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Excerpt

CAC show mystifies, fascinates
by Jerry Stein

New Yorker Beck sets his characters in mundane situations—a summer picnic, a gathering in an artist’s studio, a party—but the mood is ominous.

His colors can be vivid—a straw-yellow blonde, glowing baby-blue crescents on a woman's dress.

The faces have realism but their expressions—children In painting titled "Kinship," for example—register trepidation, wariness and hostility.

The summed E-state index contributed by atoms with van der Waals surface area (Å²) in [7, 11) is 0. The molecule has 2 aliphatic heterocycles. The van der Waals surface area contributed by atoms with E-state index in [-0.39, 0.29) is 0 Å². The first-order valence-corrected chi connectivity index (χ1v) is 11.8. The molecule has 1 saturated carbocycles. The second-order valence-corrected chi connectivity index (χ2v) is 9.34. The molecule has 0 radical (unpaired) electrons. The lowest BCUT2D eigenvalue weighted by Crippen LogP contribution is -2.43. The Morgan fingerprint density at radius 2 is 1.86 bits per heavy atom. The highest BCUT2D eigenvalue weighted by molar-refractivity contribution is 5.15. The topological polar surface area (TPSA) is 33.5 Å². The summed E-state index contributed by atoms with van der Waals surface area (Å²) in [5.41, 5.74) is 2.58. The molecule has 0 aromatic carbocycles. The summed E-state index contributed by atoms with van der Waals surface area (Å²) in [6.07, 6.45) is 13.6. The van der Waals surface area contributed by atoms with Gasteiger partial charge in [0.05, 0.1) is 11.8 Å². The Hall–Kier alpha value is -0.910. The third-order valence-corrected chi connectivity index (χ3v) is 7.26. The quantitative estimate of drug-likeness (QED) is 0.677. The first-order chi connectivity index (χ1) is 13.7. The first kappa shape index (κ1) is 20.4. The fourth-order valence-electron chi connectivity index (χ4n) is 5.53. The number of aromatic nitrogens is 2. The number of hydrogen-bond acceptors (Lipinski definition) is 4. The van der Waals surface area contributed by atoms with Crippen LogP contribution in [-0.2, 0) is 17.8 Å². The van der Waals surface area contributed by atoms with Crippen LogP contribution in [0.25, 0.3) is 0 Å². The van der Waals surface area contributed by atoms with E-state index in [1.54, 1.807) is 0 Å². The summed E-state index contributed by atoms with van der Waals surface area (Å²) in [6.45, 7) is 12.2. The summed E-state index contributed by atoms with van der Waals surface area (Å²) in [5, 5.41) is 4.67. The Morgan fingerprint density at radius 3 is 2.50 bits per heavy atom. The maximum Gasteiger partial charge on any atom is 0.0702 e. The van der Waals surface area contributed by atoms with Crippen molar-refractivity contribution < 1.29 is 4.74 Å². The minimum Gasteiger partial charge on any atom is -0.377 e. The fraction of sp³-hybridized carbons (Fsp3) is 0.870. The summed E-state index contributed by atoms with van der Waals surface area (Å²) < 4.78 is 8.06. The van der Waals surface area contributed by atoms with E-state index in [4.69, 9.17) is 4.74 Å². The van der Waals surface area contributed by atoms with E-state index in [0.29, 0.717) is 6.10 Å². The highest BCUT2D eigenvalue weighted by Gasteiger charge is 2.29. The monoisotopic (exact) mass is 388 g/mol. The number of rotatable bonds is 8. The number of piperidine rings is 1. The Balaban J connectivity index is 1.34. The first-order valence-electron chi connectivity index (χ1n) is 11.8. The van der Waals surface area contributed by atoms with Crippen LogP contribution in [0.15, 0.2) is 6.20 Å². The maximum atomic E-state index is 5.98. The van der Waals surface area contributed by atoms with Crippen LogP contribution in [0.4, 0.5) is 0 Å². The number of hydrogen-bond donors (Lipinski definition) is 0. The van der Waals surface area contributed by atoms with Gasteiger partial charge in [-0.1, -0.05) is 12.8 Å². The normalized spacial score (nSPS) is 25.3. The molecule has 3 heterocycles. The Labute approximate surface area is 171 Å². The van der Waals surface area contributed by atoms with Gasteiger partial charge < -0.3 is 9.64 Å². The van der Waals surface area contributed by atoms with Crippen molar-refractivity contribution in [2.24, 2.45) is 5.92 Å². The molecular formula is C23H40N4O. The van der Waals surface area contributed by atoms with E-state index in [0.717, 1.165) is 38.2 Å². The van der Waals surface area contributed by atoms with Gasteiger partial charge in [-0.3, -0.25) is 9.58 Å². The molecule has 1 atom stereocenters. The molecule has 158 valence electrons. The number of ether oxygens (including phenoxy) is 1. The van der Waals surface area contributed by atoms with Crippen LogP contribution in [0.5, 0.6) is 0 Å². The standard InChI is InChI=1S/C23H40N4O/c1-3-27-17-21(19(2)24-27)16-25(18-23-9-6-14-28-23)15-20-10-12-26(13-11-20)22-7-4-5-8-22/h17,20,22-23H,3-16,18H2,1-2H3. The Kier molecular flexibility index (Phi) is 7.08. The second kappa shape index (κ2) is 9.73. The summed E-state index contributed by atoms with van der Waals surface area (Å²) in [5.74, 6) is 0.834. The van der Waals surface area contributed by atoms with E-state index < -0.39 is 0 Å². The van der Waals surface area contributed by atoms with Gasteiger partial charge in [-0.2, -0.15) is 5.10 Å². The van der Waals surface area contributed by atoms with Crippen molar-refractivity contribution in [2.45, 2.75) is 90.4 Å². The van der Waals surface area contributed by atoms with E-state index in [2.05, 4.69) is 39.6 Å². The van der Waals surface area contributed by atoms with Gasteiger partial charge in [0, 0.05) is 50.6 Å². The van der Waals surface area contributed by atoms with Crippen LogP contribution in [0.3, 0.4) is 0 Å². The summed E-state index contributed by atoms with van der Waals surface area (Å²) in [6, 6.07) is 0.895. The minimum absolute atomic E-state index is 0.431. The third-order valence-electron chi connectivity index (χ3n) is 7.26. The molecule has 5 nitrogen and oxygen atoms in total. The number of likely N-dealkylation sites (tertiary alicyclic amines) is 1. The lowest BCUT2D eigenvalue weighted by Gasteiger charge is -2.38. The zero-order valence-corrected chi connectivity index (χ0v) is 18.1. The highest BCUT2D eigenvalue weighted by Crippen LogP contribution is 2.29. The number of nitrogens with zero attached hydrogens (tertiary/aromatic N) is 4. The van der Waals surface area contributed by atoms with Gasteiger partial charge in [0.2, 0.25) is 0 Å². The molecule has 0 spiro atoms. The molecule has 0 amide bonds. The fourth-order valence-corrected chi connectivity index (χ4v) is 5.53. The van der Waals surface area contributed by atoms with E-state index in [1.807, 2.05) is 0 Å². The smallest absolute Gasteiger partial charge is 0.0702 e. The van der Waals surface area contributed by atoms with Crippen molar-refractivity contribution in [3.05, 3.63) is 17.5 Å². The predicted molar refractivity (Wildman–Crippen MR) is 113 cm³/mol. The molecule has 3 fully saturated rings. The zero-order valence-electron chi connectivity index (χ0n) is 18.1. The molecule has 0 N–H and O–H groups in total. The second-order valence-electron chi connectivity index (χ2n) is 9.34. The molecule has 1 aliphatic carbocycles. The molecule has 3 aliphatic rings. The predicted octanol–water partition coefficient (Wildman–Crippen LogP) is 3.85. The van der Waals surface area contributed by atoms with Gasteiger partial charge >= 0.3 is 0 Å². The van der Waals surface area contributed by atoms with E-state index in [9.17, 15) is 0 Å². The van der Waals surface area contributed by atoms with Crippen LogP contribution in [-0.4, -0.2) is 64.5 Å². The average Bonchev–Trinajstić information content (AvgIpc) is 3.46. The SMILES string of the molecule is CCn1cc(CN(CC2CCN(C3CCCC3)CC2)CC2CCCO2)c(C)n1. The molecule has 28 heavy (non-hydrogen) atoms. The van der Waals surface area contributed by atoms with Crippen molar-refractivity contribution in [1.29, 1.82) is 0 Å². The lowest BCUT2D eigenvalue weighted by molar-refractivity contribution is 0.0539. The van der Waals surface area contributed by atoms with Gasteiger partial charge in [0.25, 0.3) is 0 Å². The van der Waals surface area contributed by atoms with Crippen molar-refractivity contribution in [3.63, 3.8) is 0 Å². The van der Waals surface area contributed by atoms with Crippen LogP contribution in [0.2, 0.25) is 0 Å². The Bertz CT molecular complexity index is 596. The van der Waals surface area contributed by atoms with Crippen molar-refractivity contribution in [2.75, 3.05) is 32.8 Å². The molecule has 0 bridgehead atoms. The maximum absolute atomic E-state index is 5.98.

The look is not quite comic-book style, but close.

Beck's social gatherings are something else altogether. He's party spoiler, painting occasions that should be fun but aren't. His women carry bows and arrows like modern-day Dianas. In the painting titled "It's a Gift," men sing in an artist's studio, while outside the windows a city is burning.

There's a frightening surreal quality In some of Beck's work. In some of his pictures, figures seem to be coming out of the paintings to join the living.

"The Butchers Shop" depicts a gang with cleavers, but they aren't your friendly Kroger types. These men have a little bit too much blood around to have been just cutting up some pork chops